How has educational design changed over the past two decades? Where do you see it headed in the coming years?
Educational design is now less about following standards and more about the comfort of the students using the space and capturing the story of the people using the building. I think education will continue to move towards addressing individual learning styles and designing spaces to be flexible to accommodate those learning styles. Providing spaces for teachers to be creative. More transparency and flexibility within the design to peak student and teacher’s interest beyond four walls.
What do you find intriguing about educational design?
I love designing spaces that are a part of so many people’s memories throughout their lives. We all remember good and bad things about our school years. I want to be a part of making good memories and maybe spark an interest for interior design in students.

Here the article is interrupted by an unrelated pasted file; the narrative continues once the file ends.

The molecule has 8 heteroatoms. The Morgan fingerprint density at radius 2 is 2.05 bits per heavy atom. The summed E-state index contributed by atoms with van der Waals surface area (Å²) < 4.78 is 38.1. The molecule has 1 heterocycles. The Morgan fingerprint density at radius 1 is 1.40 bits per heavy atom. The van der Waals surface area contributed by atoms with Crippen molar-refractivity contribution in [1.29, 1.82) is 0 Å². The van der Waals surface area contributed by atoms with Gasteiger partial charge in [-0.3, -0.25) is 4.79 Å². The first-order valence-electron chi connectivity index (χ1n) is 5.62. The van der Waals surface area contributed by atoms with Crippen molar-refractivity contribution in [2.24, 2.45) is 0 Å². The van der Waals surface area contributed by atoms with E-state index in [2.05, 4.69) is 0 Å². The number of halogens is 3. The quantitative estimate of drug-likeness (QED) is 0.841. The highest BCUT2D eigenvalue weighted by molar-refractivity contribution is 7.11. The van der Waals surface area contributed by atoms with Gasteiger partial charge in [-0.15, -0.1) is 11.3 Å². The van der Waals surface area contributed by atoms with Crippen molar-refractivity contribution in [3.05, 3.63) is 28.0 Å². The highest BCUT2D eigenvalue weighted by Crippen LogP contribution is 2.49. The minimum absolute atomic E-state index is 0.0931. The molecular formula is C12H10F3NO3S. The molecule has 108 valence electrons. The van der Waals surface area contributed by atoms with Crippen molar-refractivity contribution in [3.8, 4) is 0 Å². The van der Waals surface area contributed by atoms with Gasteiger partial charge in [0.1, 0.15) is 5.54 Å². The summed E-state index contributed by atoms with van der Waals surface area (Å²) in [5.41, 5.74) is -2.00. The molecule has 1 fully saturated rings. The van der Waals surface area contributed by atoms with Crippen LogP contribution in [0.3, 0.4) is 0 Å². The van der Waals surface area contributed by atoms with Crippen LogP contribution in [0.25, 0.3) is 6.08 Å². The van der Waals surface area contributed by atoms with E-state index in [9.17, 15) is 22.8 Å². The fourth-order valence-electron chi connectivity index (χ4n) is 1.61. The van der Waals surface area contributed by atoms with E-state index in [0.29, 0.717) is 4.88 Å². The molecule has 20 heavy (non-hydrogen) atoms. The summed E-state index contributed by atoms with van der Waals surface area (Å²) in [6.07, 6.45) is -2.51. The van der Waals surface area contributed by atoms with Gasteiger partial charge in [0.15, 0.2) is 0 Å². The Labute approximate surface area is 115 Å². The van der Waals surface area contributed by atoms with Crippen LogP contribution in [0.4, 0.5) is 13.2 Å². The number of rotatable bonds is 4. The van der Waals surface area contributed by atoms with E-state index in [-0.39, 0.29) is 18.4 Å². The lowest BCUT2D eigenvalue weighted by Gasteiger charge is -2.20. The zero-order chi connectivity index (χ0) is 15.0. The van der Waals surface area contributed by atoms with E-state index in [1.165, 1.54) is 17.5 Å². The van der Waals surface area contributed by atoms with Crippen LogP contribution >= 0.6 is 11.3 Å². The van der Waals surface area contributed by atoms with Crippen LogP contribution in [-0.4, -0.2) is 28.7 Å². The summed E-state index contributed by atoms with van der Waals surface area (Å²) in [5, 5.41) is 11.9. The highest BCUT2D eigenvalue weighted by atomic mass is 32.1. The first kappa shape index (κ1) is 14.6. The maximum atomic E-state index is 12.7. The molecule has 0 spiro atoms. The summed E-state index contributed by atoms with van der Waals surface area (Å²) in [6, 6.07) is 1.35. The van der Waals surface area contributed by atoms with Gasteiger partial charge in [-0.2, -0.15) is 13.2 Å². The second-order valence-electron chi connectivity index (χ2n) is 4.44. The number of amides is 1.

What is a common misconception people have about the role of an interior designer?
Interior design is really a creative profession that requires using both the right and left side of your brain. Concept of color and materials is important in what we do, but, we go way beyond this by creating actual space that needs to function and it needs to feel great to be in. Taking the clients story and creating a concept that carries through to the smallest detail.
What influences your overall design vision for a project?
The people using the space is my biggest inspiration.
What drew you to LSW Architects?
The collaborative positive atmosphere at LSW. Everyone cares about each other, the clients and the community around them.